Sun­light and wa­ter can fuel cars and trucks

The Witness - Wheels - - MOTORING - AL­WYN VILJOEN

THE Fis­cher– Trop­sch process is in­fa­mous for aid­ing the Nazi war ef­fort and en­abling Sa­sol to print money by turn­ing coal into fuel since 1950.

Now a group of sci­en­tists at the Univer­sity of Texas has re­fied a pho­tother­mo­chem­i­cal process for driv­ing the alkane re­verse com­bus­tion ( ARC) re­ac­tion to pro­duce the C1 to C13 hy­dro­car­bons in a sin­gle op­er­a­tion unit.

“If the process was driven by the sun to pro­vide both pho­tons and heat, a so­lar pho­tothermo- chem­i­cal alkane re­verse com­bus­tion ( Sparc) process could be achieved in one step.

“If the Sparc re­ac­tion could be op­ti­mised to pre­dom­i­nantly pro­duce liq­uid hy­dro­car­bons, and th­ese prod­ucts were de­rived from at­mo­spheric CO2, a sus­tain­able and car­bon- neu­tral liq­uid fuel cy­cle could be re­alised,” their re­port states.

In other words, they want to use fo­cused sun­light from par­a­bolic mir­rors to turn the over­abun­dance of car­bon- diox­ide mixed with wa­ter into an in­ex­pen­sive hy­dro­car­bon fuel, us­ing the in­tense heat and en­su­ing high pres­sure from the sun, The group of bio­chemists and me­chan­i­cal en­gi­neers was led by Brian Den­nis, UTA pro­fes­sor of me­chan­i­cal and aero­space en­gi­neer­ing and co- prin­ci­pal in­ves­ti­ga­tor of the pro­ject.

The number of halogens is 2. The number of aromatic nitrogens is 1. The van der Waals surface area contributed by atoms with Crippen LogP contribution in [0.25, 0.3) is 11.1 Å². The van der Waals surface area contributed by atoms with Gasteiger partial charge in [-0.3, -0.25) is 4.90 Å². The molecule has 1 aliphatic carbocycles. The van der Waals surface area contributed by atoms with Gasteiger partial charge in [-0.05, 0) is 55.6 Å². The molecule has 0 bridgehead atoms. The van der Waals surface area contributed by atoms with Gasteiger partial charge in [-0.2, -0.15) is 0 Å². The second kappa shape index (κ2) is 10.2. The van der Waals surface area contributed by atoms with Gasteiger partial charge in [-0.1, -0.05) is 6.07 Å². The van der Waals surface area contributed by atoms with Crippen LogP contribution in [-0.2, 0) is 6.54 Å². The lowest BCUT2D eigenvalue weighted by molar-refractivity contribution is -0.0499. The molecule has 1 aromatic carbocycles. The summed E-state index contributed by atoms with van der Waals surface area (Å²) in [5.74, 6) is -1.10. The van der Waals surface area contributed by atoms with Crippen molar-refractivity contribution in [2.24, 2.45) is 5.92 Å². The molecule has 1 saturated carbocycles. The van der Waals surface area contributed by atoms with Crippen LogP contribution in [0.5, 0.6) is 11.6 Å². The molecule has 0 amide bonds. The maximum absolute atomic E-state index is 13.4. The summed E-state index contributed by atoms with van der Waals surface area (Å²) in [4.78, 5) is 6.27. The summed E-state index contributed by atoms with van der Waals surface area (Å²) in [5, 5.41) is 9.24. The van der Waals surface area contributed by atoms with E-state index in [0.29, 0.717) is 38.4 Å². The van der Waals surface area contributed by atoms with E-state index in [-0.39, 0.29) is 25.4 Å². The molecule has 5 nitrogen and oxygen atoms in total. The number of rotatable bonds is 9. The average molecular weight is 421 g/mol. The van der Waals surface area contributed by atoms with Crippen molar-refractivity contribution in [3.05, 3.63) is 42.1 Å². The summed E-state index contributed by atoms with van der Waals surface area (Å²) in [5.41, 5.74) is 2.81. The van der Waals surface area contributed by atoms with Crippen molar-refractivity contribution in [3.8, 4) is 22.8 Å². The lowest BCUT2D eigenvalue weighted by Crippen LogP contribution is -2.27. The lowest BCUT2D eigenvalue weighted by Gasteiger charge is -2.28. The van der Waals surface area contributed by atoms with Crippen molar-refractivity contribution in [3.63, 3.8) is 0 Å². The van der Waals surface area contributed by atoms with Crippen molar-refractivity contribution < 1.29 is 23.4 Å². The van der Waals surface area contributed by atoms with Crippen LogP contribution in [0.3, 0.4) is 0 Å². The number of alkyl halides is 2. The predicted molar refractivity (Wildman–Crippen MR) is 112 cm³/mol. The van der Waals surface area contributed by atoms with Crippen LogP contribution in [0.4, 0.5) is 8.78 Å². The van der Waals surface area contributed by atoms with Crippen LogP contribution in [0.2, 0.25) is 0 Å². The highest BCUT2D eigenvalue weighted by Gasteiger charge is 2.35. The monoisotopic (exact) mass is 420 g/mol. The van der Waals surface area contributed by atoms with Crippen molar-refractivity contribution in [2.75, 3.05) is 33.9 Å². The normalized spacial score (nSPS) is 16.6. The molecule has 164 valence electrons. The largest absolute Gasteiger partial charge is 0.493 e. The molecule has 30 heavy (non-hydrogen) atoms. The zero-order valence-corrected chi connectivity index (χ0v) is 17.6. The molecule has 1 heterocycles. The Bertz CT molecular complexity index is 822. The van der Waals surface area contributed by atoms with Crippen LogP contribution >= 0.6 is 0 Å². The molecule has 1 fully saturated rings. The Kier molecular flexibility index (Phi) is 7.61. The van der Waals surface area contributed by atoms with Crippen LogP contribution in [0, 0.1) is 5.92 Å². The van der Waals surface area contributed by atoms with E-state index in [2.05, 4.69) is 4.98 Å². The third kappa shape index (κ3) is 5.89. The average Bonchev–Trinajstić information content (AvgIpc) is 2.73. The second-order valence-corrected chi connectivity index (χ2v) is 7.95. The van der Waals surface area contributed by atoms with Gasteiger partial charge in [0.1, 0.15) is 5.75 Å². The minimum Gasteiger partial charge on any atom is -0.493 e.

Den­nis said their process uses both light and heat to syn­the­sise liq­uid hy­dro­car­bons in a sin­gle stage re­ac­tor from car­bon diox­ide and wa­ter. Fred­er­ick MacDon­nell, UTA in­terim chair of chem­istry and bio­chem­istry and co- prin­ci­pal in­ves­ti­ga­tor of the pro­ject said their process also has an im­por­tant ad­van­tage over bat­tery or gaseous- hy­dro­gen pow­ered ve­hi­cle tech­nolo­gies.

“Many of the hy­dro­car­bon prod­ucts from our re­ac­tion are ex­actly what we use in cars, trucks and planes, so there would be no need to change the cur­rent fuel dis­tri­bu­tion sys­tem,” said MacDon­nell, adding their next step is to de­velop a photo- cat­a­lyst bet­ter matched to the so­lar spec­trum. “Then we could more ef­fec­tively use the en­tire spec­trum of in­ci­dent light to work to­wards the over­all goal of a sus­tain­able so­lar liq­uid fuel.”

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